Why Social Media is Not E-Commerce Ready yet

social commerce image

Thinking about trying out social e-commerce in 2015?

Why Social Media and E-Commerce Aren’t A Match Made in Heaven

Your energy (and budget) may be better spent elsewhere: people are just not quite ready to shop away using the same tools as for chatting with friends, catching up on news and playing the Candy Crush Saga – on Facebook and at work. As the infographic below suggests, online buying is still not an offline, social (without the “media” part) experience. Only 17% of retailers have their catalog on Facebook and only 4%, or less than a quarter of those who listed, enabled checkout. Earlier we wrote about product information management (or PIM) services that help organize cross-channel marketing efforts – and services like Akeneo are great at managing product data centrally – as opposed to updating product data for every channel individually. So far, sharing exclusive offers and feature deals are your best tools in the social selling ecosystem. For a bigger impact you can also leverage social media in combination with a customer loyalty program – one like Sweettooth.

Key Takeaways for Increasing E-Commerce Sales Conversions Using Social Media

  • Most consumers are not comfortable sharing their credit card information over social media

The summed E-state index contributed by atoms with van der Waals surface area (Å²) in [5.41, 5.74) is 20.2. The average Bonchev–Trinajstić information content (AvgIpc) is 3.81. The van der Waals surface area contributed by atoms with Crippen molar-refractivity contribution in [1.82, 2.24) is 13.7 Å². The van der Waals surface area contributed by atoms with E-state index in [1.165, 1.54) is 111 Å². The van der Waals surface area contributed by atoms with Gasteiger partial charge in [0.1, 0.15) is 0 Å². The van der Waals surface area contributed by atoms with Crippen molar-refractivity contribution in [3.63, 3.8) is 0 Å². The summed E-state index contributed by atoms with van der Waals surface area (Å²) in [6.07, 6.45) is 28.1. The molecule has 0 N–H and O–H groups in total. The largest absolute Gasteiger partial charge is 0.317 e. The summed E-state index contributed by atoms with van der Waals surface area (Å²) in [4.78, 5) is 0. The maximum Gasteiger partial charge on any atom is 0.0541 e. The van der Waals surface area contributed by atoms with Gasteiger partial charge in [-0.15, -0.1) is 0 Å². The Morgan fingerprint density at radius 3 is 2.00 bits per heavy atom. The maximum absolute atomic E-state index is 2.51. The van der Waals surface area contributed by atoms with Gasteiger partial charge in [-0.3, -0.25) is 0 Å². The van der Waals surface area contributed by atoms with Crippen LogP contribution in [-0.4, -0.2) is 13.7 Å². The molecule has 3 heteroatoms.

• Retailers lack personality online and shopping on social media isn’t as personal as expected
  • Retailers still don’t have a social media strategy
Retailers can gain a competitive advantage over the competition by establishing social media strategy now. That Social Media strategy should not push to sell. Ideally, it should give the brand character, be personal and act as a platform for the brand’s voice – and form part of the overall sales strategy. The infographic below shows the current state of Social E-Commerce (via ArgyleSocial). We hope it will help inspire your social strategy.
Social Commerce: Fact or Fiction
by josh99smith.

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Vlad Solodovnyk

Vlad Solodovnyk


Vlad, who is sometimes also referred to as "Vlad Solo" (not to be confused with Han Solo) is a content manager at MavenEcommerce sharing office space with Magento business experts in NYC and software developers worldwide. Vlad has lived in Connecticut, Pennsylvania, Vermont, Arizona, San Francisco and the New York City.

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